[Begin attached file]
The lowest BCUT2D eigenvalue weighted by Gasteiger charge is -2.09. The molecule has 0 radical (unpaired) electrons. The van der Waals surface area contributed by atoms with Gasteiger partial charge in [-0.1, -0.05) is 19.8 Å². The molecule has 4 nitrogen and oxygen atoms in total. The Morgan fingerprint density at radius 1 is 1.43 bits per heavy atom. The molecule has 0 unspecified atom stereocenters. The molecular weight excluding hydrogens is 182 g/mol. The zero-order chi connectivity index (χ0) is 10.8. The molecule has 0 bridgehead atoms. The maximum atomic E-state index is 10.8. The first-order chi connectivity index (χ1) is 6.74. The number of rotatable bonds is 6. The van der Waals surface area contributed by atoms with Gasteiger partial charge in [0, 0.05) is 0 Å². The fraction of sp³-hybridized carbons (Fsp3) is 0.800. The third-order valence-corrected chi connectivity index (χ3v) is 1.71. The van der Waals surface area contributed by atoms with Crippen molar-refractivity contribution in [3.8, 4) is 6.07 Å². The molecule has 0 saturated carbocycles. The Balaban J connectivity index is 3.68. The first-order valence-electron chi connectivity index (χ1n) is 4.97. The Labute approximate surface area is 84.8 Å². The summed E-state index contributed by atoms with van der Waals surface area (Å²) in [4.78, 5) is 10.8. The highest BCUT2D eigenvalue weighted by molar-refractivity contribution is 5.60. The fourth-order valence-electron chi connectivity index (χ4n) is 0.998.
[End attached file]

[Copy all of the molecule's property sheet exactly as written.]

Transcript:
The lowest BCUT2D eigenvalue weighted by Gasteiger charge is -2.09. The molecule has 0 radical (unpaired) electrons. The van der Waals surface area contributed by atoms with Gasteiger partial charge in [-0.1, -0.05) is 19.8 Å². The molecule has 4 nitrogen and oxygen atoms in total. The Morgan fingerprint density at radius 1 is 1.43 bits per heavy atom. The molecule has 0 unspecified atom stereocenters. The molecular weight excluding hydrogens is 182 g/mol. The zero-order chi connectivity index (χ0) is 10.8. The molecule has 0 bridgehead atoms. The maximum atomic E-state index is 10.8. The first-order chi connectivity index (χ1) is 6.74. The number of rotatable bonds is 6. The van der Waals surface area contributed by atoms with Gasteiger partial charge in [0, 0.05) is 0 Å². The fraction of sp³-hybridized carbons (Fsp3) is 0.800. The third-order valence-corrected chi connectivity index (χ3v) is 1.71. The van der Waals surface area contributed by atoms with Crippen molar-refractivity contribution in [3.8, 4) is 6.07 Å². The molecule has 0 saturated carbocycles. The Balaban J connectivity index is 3.68. The first-order valence-electron chi connectivity index (χ1n) is 4.97. The Labute approximate surface area is 84.8 Å². The summed E-state index contributed by atoms with van der Waals surface area (Å²) in [4.78, 5) is 10.8. The highest BCUT2D eigenvalue weighted by molar-refractivity contribution is 5.60. The fourth-order valence-electron chi connectivity index (χ4n) is 0.998.